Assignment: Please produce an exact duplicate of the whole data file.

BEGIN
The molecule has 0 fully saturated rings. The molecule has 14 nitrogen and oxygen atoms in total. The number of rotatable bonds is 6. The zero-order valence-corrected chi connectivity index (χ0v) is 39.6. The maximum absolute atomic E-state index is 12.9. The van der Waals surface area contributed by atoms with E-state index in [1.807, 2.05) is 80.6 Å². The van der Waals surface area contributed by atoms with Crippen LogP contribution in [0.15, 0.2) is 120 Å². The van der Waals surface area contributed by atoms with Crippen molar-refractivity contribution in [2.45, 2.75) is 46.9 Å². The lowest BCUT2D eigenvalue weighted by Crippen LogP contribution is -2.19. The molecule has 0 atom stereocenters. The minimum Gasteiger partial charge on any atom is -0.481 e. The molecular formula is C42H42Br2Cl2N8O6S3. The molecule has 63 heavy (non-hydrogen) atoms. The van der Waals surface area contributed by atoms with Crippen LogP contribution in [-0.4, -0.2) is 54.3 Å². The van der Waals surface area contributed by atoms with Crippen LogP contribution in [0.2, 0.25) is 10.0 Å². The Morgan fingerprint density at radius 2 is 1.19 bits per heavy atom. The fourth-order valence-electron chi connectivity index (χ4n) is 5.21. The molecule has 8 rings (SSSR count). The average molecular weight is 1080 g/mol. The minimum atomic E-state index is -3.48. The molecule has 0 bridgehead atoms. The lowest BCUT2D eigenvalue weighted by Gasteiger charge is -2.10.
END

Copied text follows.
The molecule has 0 fully saturated rings. The molecule has 14 nitrogen and oxygen atoms in total. The number of rotatable bonds is 6. The zero-order valence-corrected chi connectivity index (χ0v) is 39.6. The maximum absolute atomic E-state index is 12.9. The van der Waals surface area contributed by atoms with E-state index in [1.807, 2.05) is 80.6 Å². The van der Waals surface area contributed by atoms with Crippen LogP contribution in [0.15, 0.2) is 120 Å². The van der Waals surface area contributed by atoms with Crippen molar-refractivity contribution in [2.45, 2.75) is 46.9 Å². The lowest BCUT2D eigenvalue weighted by Crippen LogP contribution is -2.19. The molecule has 0 atom stereocenters. The minimum Gasteiger partial charge on any atom is -0.481 e. The molecular formula is C42H42Br2Cl2N8O6S3. The molecule has 63 heavy (non-hydrogen) atoms. The van der Waals surface area contributed by atoms with Crippen LogP contribution in [-0.4, -0.2) is 54.3 Å². The van der Waals surface area contributed by atoms with Crippen LogP contribution in [0.2, 0.25) is 10.0 Å². The Morgan fingerprint density at radius 2 is 1.19 bits per heavy atom. The fourth-order valence-electron chi connectivity index (χ4n) is 5.21. The molecule has 8 rings (SSSR count). The average molecular weight is 1080 g/mol. The minimum atomic E-state index is -3.48. The molecule has 0 bridgehead atoms. The lowest BCUT2D eigenvalue weighted by Gasteiger charge is -2.10.